Westchester County criminal investigation. The district attorney’s office in Westchester County, N.Y., appears to be focused at the least partly on whether the Trump Organization misled local officials concerning the value of a golf course, Trump National Golf Club Westchester, to scale back its taxes.

The three sheriffs gathered with a number of hundred others at a forum this month in Las Vegas hosted by the Constitutional Sheriffs and Peace Officers Association.

Attendees included leaders of True the Vote, a gaggle whose work spreading discredited theories of mass voter fraud inspired the conspiratorial film “2000 Mules”; Mike Lindell, the Trump ally and MyPillow chief executive; and other outstanding figures within the 2020 election-denial movement.

Speakers urged more sheriffs to open investigations of the 2020 election, which they in comparison with a rigged sporting event, presenting evidence that rehashed long-disproved theories. One speaker said the way in which that betting odds had modified on election night constituted proof of a stolen election.

A few of the arguments centered on the premise of “2000 Mules”: that a military of left-wing operatives wrongfully flooded drop boxes with absentee ballots in 2020. Many, including William P. Barr, Mr. Trump’s former attorney general and Georgia state officials, have pointed to major flaws within the supposed findings and the flimsy evidence presented.

Still, Richard Mack, the founding father of the constitutional sheriffs association, said the accusations made in “2000 Mules,” which was released in May, were a “smoking gun” and had persuaded him to make election issues his group’s top priority.

Mr. Lindell said in an interview that he and his team had offered the three sheriffs “all of our resources,” including computer experts and data on voters, but that he had made no financial commitments.

The Constitutional Sheriffs and Peace Officers Association, which was formally founded a couple of decade ago by Mr. Mack, is devoted to the idea that sheriffs are beholden only to the Structure and function the last word authority in a county — above local, state and federal officials and statutes. The group, whose leaders have promoted Christian ideology in government, has been energetic in supporting fights against gun control laws, immigration laws and federal land management.

Protect America Now, founded by Sheriff Mark Lamb of Pinal County, Ariz., and Republican operatives, was announced shortly after the 2020 election. Its principles closely align with most of the constitutional sheriffs association’s, however it has employed more traditional political methods comparable to running ads.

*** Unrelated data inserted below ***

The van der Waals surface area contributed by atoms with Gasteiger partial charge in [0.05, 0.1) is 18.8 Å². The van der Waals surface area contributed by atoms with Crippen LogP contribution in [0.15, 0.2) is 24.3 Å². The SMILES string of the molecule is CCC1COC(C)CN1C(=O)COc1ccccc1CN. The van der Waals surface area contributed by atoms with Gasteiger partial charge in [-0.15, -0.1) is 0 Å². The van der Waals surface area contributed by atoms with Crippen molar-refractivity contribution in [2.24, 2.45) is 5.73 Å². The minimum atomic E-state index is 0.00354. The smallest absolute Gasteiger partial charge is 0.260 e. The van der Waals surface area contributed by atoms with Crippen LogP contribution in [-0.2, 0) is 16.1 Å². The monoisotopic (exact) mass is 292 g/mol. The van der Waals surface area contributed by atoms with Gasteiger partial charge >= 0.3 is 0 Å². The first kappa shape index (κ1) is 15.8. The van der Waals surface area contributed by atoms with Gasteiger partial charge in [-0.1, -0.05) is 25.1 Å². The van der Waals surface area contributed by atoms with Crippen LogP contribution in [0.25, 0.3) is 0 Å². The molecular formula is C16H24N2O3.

Attempts to interview Mr. Lamb, who has not announced local investigations into election issues, were unsuccessful. Discussing his partnership with True the Vote at a Trump rally in Arizona on Friday, he said sheriffs would do more to carry people accountable for violating election laws. “We is not going to let occur what happened in 2020,” he said.

For conservative activists focused on voter fraud, an alliance with law enforcement seemed natural.

True the Vote initially approached state and federal law enforcement agencies with its election claims, but didn’t provide sufficient evidence to warrant an investigation, officials said.

In partnership with Protect America Now, the group has now raised $100,000 toward a goal of $1 million for grants to sheriffs for more video surveillance and a hotline to distribute citizen suggestions.

True the Vote’s executive director, Catherine Engelbrecht, said in a speech on the Las Vegas event that in sheriffs, she had found a receptive audience for her claims.

“It’s the sheriffs,” she said. “That’s who we are able to trust.”

Some conservative activists have also floated the thought of accelerating the presence of sheriffs wherever ballots are solid, counted and transported, echoing a proposal by Mr. Trump in 2020 that didn’t gain steam.

Deputizing volunteers could even be an option, said Sam Bushman, the national operations director for the constitutional sheriffs association.

Jim Marchant, the Republican nominee for secretary of state of Nevada and an attendee in Las Vegas, said that if elected, he would attempt to “bring sheriffs back in” to the election process.

“The deputies are going to be there on the locations to look at for any anomaly,” he said in an interview.

For voting rights groups, the potential presence of law enforcement officers at polling locations evokes a darker period in American democracy, when the police were weaponized to suppress turnout by people of color.

For this reason history, state and federal protections limit what law enforcement can do. In California and Pennsylvania, for instance, it’s a criminal offense for officers to indicate up on the polls in the event that they haven’t been called by an election official. In other states, including Flor­ida, North Caro­lina, Ohio and Wiscon­sin, officers must obey local elec­tion offi­cials on the polls, in accordance with the Brennan Center for Justice.